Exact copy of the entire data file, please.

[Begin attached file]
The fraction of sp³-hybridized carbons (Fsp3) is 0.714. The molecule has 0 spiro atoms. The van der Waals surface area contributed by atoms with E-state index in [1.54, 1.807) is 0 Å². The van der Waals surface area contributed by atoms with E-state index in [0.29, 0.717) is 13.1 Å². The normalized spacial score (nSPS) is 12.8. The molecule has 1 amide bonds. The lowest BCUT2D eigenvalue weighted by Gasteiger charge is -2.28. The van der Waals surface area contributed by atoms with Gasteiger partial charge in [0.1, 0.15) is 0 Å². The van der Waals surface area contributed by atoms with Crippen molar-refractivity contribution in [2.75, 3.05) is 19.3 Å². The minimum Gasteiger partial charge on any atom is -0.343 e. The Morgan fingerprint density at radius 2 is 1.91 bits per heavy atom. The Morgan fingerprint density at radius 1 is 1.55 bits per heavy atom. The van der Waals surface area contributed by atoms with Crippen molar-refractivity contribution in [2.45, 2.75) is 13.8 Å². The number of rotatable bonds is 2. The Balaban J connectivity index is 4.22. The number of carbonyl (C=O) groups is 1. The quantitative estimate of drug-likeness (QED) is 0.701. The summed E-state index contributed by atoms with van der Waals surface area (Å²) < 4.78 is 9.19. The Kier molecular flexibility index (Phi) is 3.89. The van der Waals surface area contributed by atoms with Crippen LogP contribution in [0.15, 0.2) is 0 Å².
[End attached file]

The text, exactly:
The fraction of sp³-hybridized carbons (Fsp3) is 0.714. The molecule has 0 spiro atoms. The van der Waals surface area contributed by atoms with E-state index in [1.54, 1.807) is 0 Å². The van der Waals surface area contributed by atoms with E-state index in [0.29, 0.717) is 13.1 Å². The normalized spacial score (nSPS) is 12.8. The molecule has 1 amide bonds. The lowest BCUT2D eigenvalue weighted by Gasteiger charge is -2.28. The van der Waals surface area contributed by atoms with Gasteiger partial charge in [0.1, 0.15) is 0 Å². The van der Waals surface area contributed by atoms with Crippen molar-refractivity contribution in [2.75, 3.05) is 19.3 Å². The minimum Gasteiger partial charge on any atom is -0.343 e. The Morgan fingerprint density at radius 2 is 1.91 bits per heavy atom. The Morgan fingerprint density at radius 1 is 1.55 bits per heavy atom. The van der Waals surface area contributed by atoms with Crippen molar-refractivity contribution in [2.45, 2.75) is 13.8 Å². The number of rotatable bonds is 2. The Balaban J connectivity index is 4.22. The number of carbonyl (C=O) groups is 1. The quantitative estimate of drug-likeness (QED) is 0.701. The summed E-state index contributed by atoms with van der Waals surface area (Å²) < 4.78 is 9.19. The Kier molecular flexibility index (Phi) is 3.89. The van der Waals surface area contributed by atoms with Crippen LogP contribution in [0.15, 0.2) is 0 Å².